While diversification was the first thing that steered the wealth management firm Balasa Dinverno Foltz to international investing, according to Chad Carlson, there are plenty of other reasons to look to other countries for investing opportunities, both in bonds and in stocks.
Both Carlson and Itasca, IL-based Balasa Dinverno Foltz have “been around the block on international investing.” Balasa has looked abroad for opportunities since 1986, and Carlson’s experience in the sector spans a decade. A third of the firm’s portfolios are targeted toward foreign holdings, he said, “with a purposeful overweight to emerging markets.”
Regarding bonds, “we have recently chosen to increase our international positioning to get exposure to different interest rate environments in order to help us navigate the changing bond market dynamics,” he said.
What’s so attractive about emerging markets? They’re a study in contrasts when compared to developed markets. “The developed world—the U.S., Europe, Japan—are struggling to find some growth,” said Carlson. Emerging markets may log growth of 4% to 5%, whereas developed markets are lucky at present to grow by 1% to 2%.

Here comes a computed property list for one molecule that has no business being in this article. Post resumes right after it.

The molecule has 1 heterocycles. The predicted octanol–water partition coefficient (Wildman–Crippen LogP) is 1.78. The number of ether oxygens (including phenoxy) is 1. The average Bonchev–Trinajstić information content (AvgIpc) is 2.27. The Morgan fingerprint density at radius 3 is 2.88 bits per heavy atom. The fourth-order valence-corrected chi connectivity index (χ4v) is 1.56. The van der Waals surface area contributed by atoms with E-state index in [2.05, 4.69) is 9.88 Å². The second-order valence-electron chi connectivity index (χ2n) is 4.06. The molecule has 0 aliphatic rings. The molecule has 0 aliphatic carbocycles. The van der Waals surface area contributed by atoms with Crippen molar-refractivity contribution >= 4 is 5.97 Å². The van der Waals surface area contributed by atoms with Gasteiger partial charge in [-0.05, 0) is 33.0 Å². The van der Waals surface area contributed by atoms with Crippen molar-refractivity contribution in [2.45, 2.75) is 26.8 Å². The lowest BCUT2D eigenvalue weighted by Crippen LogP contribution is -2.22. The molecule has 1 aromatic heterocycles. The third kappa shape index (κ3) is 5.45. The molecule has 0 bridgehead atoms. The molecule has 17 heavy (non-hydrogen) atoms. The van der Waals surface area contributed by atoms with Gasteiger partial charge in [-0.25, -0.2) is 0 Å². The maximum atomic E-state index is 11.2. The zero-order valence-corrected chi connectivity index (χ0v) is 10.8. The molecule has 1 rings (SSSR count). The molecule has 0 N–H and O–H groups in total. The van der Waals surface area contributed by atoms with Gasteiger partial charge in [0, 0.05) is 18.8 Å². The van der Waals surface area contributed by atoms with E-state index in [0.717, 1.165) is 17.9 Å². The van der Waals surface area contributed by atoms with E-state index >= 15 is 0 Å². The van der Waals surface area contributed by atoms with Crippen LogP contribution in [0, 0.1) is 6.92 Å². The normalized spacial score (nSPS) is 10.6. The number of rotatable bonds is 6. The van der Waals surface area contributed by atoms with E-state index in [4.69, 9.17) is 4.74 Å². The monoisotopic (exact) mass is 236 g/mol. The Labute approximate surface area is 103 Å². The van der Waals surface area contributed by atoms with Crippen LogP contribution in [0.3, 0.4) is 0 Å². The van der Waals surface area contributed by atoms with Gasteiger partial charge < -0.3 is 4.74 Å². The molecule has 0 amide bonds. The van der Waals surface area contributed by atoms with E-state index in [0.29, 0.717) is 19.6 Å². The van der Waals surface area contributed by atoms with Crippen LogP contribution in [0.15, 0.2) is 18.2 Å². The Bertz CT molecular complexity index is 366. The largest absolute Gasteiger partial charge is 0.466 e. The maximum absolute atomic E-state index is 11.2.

Another reason is demographics. “The developed market demographics are of an aging market,” Carlson said, which is “scary.” Emerging markets are “working-age markets,” versus “retired” markets. “Emerging markets have a lot more going for them, and don’t have the burdens of Social Security and Medicare in place to slow growth,” he said.
“We look at all that stuff, but how we chose to implement [our investment strategy] is through broader baskets of diversified products,” Carlson said. He singles out Mexico as having “a lot of good things going on there,” although he concedes that “emerging markets and frontier markets are pretty risky to pick; there are political [hazards], governments get overthrown, and there are less strict reporting requirements for companies.”
The firm uses index funds and ETFs to take advantage of equity opportunities, as well as an emerging-markets local bond fund that looks likely to provide some currency appreciation opportunities as well. “Emerging market currencies look cheap compared to developed,” he said.